An Arizona homeowner’s association is drawing criticism for forcing a teenage orphan out of his grandparent’s retirement community home, where he moved after his parents died just two weeks apart, ABC affiliate KNXV reported.
Collin Clabaugh, 15, reportedly moved in with his grandparents at the 55+ community Gardens at Willow Creek in Prescott after losing his mother Bonnie to a “long illness” in February, according to her obituary, and his father James to suicide two weeks later, James’ mother wrote on Facebook.
But Collin’s grandparents were soon informed that because he is younger than 19, he would be unable to call Willow Creek home, and the family would have to arrange a new living situation by June 2020, KNXV reported.
“We didn’t plan this. We didn’t go out all of a sudden one day and say, ‘Hey, let’s have Clay kill himself and let’s have Bonnie die, and we’ll take Collin in and to heck with the HOA,’” grandmother Melodie Passmore told KNXV. “It’s not the way it was planned.”
Passmore and her husband have lived in the community for the past four years, but said they are now being forced to consider moving in order to keep Collin in their care.
“It just seems so heartless that even though we’ve explained our whole situation and everything, it has to be the rule that dictates everything, it can’t be someone’s life,” the teen told the outlet.
A lawyer representing the community said in a letter obtained by KNXV that while the board was “sympathetic” to the family’s situation, it was not acting outside the scope of the law in restricting children from living there.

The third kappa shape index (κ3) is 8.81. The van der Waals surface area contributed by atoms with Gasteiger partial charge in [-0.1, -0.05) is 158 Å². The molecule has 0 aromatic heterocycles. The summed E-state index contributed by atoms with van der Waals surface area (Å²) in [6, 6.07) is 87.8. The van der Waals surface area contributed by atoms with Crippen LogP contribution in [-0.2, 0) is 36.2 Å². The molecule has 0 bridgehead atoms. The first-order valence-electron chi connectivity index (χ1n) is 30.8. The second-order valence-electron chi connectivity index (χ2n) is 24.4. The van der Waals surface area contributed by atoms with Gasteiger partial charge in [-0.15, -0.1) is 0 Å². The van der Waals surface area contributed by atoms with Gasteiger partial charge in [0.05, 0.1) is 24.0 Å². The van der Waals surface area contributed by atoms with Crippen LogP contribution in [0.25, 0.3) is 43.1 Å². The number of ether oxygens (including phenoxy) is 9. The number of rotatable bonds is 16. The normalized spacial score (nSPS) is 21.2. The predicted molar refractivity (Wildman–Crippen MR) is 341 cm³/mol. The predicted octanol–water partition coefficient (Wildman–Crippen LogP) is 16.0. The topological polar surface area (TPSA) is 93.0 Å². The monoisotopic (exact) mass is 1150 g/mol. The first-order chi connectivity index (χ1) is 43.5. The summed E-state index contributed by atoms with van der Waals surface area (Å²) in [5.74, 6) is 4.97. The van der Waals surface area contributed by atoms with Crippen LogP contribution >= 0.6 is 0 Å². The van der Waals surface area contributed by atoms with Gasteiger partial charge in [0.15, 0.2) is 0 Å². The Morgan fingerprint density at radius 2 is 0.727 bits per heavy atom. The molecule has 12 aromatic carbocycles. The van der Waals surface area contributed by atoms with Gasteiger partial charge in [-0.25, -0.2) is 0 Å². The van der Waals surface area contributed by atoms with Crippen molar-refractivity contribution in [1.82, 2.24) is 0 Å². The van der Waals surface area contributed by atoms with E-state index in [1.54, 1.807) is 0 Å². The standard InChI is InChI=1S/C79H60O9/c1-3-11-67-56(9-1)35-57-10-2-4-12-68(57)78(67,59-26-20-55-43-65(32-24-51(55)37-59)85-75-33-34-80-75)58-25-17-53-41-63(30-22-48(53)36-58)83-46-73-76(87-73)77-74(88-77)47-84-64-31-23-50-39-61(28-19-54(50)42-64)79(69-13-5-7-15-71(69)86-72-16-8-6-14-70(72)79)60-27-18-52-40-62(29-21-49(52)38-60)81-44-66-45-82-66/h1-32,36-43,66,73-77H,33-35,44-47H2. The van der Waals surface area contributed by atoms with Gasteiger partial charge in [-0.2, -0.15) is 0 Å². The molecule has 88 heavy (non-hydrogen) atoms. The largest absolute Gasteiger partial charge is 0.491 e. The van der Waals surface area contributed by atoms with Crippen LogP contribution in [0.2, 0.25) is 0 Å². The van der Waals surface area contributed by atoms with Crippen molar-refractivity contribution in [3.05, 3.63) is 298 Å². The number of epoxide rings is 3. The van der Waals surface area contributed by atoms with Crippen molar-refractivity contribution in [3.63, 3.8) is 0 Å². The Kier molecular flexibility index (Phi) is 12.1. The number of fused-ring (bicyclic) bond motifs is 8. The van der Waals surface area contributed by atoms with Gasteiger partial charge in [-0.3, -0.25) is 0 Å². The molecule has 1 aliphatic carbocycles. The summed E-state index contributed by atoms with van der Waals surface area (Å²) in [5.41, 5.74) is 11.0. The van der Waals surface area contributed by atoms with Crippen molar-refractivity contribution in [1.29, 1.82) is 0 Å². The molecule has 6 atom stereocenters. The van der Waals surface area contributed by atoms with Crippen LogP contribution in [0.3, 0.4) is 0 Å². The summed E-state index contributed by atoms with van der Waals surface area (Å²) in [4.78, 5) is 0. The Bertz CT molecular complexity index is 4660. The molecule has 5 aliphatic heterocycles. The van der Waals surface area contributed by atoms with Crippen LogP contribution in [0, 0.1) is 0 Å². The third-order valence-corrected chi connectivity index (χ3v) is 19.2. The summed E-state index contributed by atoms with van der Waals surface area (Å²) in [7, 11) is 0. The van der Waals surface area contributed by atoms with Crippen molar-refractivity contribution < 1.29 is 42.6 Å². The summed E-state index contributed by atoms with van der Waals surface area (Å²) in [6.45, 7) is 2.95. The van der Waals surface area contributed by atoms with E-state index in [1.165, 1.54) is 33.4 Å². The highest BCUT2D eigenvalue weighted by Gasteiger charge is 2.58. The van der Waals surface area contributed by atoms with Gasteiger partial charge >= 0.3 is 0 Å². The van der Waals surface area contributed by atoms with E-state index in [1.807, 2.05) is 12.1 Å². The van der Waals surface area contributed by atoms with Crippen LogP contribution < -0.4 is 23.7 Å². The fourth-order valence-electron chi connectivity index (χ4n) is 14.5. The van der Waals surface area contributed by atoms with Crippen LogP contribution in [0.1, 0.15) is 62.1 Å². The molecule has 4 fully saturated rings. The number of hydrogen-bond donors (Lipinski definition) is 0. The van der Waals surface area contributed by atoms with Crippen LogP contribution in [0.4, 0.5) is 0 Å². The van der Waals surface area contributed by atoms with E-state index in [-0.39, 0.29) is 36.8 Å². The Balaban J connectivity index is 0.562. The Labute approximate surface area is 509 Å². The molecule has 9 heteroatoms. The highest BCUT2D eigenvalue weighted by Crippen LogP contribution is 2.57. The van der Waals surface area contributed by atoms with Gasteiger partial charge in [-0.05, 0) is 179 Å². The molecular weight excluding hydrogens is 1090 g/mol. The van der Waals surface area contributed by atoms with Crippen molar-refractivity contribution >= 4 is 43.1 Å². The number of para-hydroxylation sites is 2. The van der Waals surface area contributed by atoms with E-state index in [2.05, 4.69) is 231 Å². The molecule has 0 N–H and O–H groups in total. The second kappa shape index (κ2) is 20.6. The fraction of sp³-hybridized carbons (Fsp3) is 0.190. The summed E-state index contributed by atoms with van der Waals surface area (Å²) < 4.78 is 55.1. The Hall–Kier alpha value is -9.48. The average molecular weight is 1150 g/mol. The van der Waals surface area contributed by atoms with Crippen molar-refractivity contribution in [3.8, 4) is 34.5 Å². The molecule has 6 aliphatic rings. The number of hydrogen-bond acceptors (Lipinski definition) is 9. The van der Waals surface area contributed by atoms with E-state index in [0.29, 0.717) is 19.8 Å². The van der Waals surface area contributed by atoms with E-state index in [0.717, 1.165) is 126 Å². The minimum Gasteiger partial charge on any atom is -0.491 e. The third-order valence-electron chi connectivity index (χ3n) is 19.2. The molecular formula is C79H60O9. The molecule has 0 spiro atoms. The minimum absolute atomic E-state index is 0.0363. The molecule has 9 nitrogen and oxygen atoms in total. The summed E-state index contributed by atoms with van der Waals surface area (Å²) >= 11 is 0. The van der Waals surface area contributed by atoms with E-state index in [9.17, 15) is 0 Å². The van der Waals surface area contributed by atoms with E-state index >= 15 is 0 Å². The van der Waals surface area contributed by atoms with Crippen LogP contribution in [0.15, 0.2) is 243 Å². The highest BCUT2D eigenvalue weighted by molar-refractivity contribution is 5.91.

The board also noted in a separate statement that while some members supported having Collin as a resident, others did not, and allowing him to stay would “leave [the association] open to legal claims from other residents.”
“In coming to this decision, please understand that the Association has no ill will towards the Passmores or Collin, nor is it trying to make a difficult family situation more difficult,” the letter reads.
A Willow Creek representative did not immediately respond to PEOPLE’s request for comment.
Passmore told KNXV she planned to talk to a real estate agent, but that she and her husband were considering leaving the community on their own terms, despite the fact that both are in their 70s and had hoped to continue living there.
“It’s amazing how one rule is more important than one person’s life,” she said.
Collin, meanwhile, who moved to Arizona from California, where he was living with his parents, told KTVK that he, too, wanted to keep living in Prescott.
“I want to be here. ‘Cause I know I have two people who love me,” he said.
Passmore addressed the situation on her Facebook page on Tuesday, and elaborated on the difficulties that would accompany moving and the positivity Collin has brought to the neighborhood.
“How many of you can just sell your house and buy a new one and not feel horrible because you have sunk every dime you had into fixing it up. This isn’t a little whiny kid running up and down the street screaming and causing trouble. This is a young man who helps his neighbors and is rarely seen outside of going to and from school,” she wrote. “So next time you want to rag on me remember to ask yourself if you have compassion and want to see him happy and living with people who love him or would you rather he be in foster care because some lawyers are trying to push his grandparents around and intimidate us. They allow 19 year olds so allowing him under special circumstances for a couple more years isn’t the end of the world.”